Sunday, April 29, 2012

"Mental activities are always known to the perceiver which is non-changing and the master of the mind" Desikachar translation 4.18. The mind cannot function without the power of the Perceiver. I guess this is good news. That the stable is driving, or empowering the unstable. "Purusa is ever illuminative and changeless. Being constant and the master of the mind, she always knows the moods and modes of consciousness." Iynegar translation of sutra 4.18 So, this is what I understand. I do not only get to perceive more clearly, but I also get to perceive what in me is perceiving and in what state this observing position is. In yoga I get this great promise, that I will get to know and experience this stable and constant master deep within. I'm showing up, doing my daily in this way this week. This is as good as it gets today. I relate to this from my practice, when it's stable I get to know the consistent force within. In asana, when I got in there and all parts get together. The I get to experience another sense of stillness and stability. In class we worked on openess, in shoulders, chest, groins and hips. In my personal practice I'm doing a lot of navasanas to work on my stability. I'm currently doing some sunsalutations to wake up (been tired a lot). Namasté Jenni Saunte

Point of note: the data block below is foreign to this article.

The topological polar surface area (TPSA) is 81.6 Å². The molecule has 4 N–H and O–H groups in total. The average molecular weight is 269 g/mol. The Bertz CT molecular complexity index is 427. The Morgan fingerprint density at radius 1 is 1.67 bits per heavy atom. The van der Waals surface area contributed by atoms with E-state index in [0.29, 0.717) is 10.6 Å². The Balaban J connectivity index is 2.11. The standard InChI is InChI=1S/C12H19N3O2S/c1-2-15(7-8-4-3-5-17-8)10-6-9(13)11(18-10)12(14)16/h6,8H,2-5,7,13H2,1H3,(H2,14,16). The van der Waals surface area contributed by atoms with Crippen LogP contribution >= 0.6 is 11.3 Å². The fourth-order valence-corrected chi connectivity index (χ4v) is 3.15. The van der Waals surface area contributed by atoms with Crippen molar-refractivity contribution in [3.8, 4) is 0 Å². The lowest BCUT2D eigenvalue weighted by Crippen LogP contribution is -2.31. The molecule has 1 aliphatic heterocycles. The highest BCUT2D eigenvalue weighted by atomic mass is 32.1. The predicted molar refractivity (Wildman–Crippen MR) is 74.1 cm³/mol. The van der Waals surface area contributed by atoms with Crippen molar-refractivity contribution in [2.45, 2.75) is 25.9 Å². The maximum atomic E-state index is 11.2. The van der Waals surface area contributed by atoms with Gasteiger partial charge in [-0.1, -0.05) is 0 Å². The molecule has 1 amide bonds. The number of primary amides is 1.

Tuesday, April 03, 2012

existance of a greater reality 4.16 and 4.17

an object exists independent of its cognizance by any one consciousness. What happens to it when that consciousness is not there to perceive it?
an object remains known or unknown according to the conditioning or expectation of the consciousness

if the object were indeed the conception of a particular individuals mind, then in the absence of her perception, would it exist?
Weather an object is perceived or not depends on its accessibility as well as the individuals motivation.

Trying to keep it simple here.
Desikachar supports my view that there is a greater reality that exists independent of me as an observer. I'm motivated by many different things, and if my motivation for doing yoga is to get more strong or flexible, then this is what I will get. But it doesn't mean that this is all I can get. My master tells me to look deeper and ask for more (well he didn't say to ask for more, he just told us there was more, and this inspires me to search for more).

In supta swastikasana I'm told, that it most certainly can be about stretching the groins or about staying alert, but there is more, much more to find. And this is just one example - there are so many treasures to find.
So this inspires me to go for the subtle. To examine the neutral observer position.
Jenni Saunte